Accredited Drug Dispensing Outlets in Tanzania: An Example of Successful Private-Public Sector Collaboration and Leveraging

Many people in rural Tanzania seek health care and medicines from retail drug shops, called duka la dawa baridi, for reasons such as convenience. Historically, the Tanzania Food and Drugs Authority (TFDA) authorized duka la dawa baridi to provide nonprescription medicines; however, a 2001 assessment showed that many shops sold prescription drugs illegally and that the drug sellers were generally unqualified and untrained.

In response, MSH’s Strategies for Enhancing Access to Medicines (SEAM) Program, funded by the Bill & Melinda Gates Foundation, collaborated with TFDA to develop and launch the country’s successful accredited drug dispensing outlet (ADDO) program in 2003. The goal was to improve access to affordable, quality medicines and pharmaceutical services in retail drug outlets in areas where few or no registered pharmacies exist. 

To achieve this goal, the SEAM Program took a holistic approach that combined training, accreditation, business incentives, and regulatory enforcement with efforts to increase consumer demand for quality products and services. This video clip gives a brief overview of the ADDO program, including interviews with owners, dispensers, and local government supporters of the program.

>> Download in Windows Media streaming format (18 MB)


By the end of the SEAM Program in 2005, the TFDA had accredited over 150 shops in Ruvuma. Results of the pilot in the Ruvuma region provided proof-of-concept that ADDOs could improve access to quality medicines and pharmaceutical services. The next year, the Danish Agency for International Development Assistance (Danida) conducted an independent evaluation of the program and confirmed SEAM’s findings. Based on the SEAM and Danida evaluations, the Ministry of Health and Social Welfare approved a plan to roll out the ADDO concept to mainland Tanzania.

As the program has taken off, many have recognized the potential of ADDOs not only to increase access to essential medicines, but also to serve as a platform for community-based public health interventions, such as improving child health. As a result, numerous organizations and programs have played a role in expanding both the services that ADDOs provide and their geographic reach—about 900 ADDOs are currently serving four regions.

To be successful, efforts of this magnitude require creative partnerships and solid commitment to productive collaboration. The timeline below illustrates the range of partners who have contributed to the success of the ADDO program.

ADDO Timeline
2003 SEAM Program, funded by the Gates Foundation, and TFDA design and launch the ADDO program as a pilot in the Ruvuma region
2005 SEAM Program evaluates pilot program in Ruvuma
2006 Danida sponsored an independent evaluation of the ADDO program in Ruvuma
2006 Ministry of Health and Social Welfare approves TFDA plan to roll out ADDOs to Tanzanian mainland
2006 U.S. Agency for International Development through MSH’s Rational Pharmaceutical Management Plus Program funds ADDO rollout in Morogoro region using President’s Emergency Plan resources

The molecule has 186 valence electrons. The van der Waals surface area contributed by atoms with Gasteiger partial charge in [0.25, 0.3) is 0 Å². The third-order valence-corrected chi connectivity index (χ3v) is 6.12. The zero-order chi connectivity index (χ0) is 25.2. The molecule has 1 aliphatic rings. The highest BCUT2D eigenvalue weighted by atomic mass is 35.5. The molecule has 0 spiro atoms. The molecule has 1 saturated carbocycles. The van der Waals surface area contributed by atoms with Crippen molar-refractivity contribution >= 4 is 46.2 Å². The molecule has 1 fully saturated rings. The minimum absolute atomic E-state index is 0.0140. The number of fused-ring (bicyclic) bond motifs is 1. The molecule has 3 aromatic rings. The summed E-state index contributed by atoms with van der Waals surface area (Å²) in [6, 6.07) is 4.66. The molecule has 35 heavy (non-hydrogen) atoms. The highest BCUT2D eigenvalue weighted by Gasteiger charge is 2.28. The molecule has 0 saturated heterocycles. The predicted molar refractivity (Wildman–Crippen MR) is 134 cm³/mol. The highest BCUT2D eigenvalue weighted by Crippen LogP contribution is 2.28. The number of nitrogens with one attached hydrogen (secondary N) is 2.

2006 Government of Tanzania funds rollout in Mtwara and Rukwa regions
2006 RPM Plus Program collaborates with the Basic Support for Institutionalizing Child Survival project to add a child health component to ADDO services
2006 National Malaria Control Programme adopts the ADDO concept as part of its national strategy to increase access to malaria treatment
2007 Tanzania’s National Health Insurance Fund initiates plan that allows members to fill prescriptions at ADDOs
2007 MSH’s SPS Program uses President’s Malaria Initiative funds to provide subsidized artemisinin-based combination therapy through ADDOs
2007 Global Fund agrees to fund ADDO rollout in six to eight high-impact malaria regions to improve access to ACTs to children under five; Danida also contributes funding for rollout
2007 Gates Foundation funds the East African Drug Seller Initiative (EADSI) to work with TFDA to review and revise the existing ADDO model to make nationwide scale-up more cost-efficient and to help ensure the long-term sustainability of ADDOs
2008 Gates Foundation provides EADSI with supplemental funding to evaluate ADDO rollout in Tanzania and long-term sustainability in existing ADDO regions
2009 Rockefeller Foundation funds MSH to develop a strategy to help ensure program sustainability and quality through the establishment of ADDO owner and dispenser associations
2009 Local governments in Arusha, Iringa, Kagera, and Kilimanjaro took initiative on their own to mobilize funds to introduce ADDOs
2009 Government of Tanzania starts rolling out ADDOs to six of the eight Global Fund- and Danida-supported regions and developing a strategy to open ADDOs in urban areas
2009 Tanzania passes a law that withdraws recognition of duka la dawa baridi and requires unaccredited shop phase-out within two years

 

For additional information, the Center for Global Development features the ADDO program in the August 2009 issue of its Drug Resistance & Global Health newsletter.

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